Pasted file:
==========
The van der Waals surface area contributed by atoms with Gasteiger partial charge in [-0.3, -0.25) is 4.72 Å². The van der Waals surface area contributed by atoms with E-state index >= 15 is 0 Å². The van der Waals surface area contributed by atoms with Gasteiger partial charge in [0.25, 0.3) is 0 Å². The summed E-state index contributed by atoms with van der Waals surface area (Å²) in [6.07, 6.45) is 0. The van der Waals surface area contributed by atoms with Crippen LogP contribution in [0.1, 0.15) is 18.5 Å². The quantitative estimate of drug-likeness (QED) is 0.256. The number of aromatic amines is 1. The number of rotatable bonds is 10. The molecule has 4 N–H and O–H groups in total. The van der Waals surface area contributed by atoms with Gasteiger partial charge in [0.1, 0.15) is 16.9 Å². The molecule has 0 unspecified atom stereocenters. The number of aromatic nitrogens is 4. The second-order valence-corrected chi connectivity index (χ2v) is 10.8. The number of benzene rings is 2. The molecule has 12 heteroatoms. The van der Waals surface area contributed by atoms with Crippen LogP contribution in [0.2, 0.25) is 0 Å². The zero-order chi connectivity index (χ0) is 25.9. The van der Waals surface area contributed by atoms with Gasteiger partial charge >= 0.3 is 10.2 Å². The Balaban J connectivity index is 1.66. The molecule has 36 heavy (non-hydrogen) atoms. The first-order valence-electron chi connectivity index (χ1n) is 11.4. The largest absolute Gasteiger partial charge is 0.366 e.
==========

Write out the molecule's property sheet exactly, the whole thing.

The van der Waals surface area contributed by atoms with Gasteiger partial charge in [-0.3, -0.25) is 4.72 Å². The van der Waals surface area contributed by atoms with E-state index >= 15 is 0 Å². The van der Waals surface area contributed by atoms with Gasteiger partial charge in [0.25, 0.3) is 0 Å². The summed E-state index contributed by atoms with van der Waals surface area (Å²) in [6.07, 6.45) is 0. The van der Waals surface area contributed by atoms with Crippen LogP contribution in [0.1, 0.15) is 18.5 Å². The quantitative estimate of drug-likeness (QED) is 0.256. The number of aromatic amines is 1. The number of rotatable bonds is 10. The molecule has 4 N–H and O–H groups in total. The van der Waals surface area contributed by atoms with Gasteiger partial charge in [0.1, 0.15) is 16.9 Å². The molecule has 0 unspecified atom stereocenters. The number of aromatic nitrogens is 4. The second-order valence-corrected chi connectivity index (χ2v) is 10.8. The number of benzene rings is 2. The molecule has 12 heteroatoms. The van der Waals surface area contributed by atoms with Crippen LogP contribution in [0.2, 0.25) is 0 Å². The zero-order chi connectivity index (χ0) is 25.9. The van der Waals surface area contributed by atoms with Gasteiger partial charge >= 0.3 is 10.2 Å². The Balaban J connectivity index is 1.66. The molecule has 36 heavy (non-hydrogen) atoms. The first-order valence-electron chi connectivity index (χ1n) is 11.4. The largest absolute Gasteiger partial charge is 0.366 e.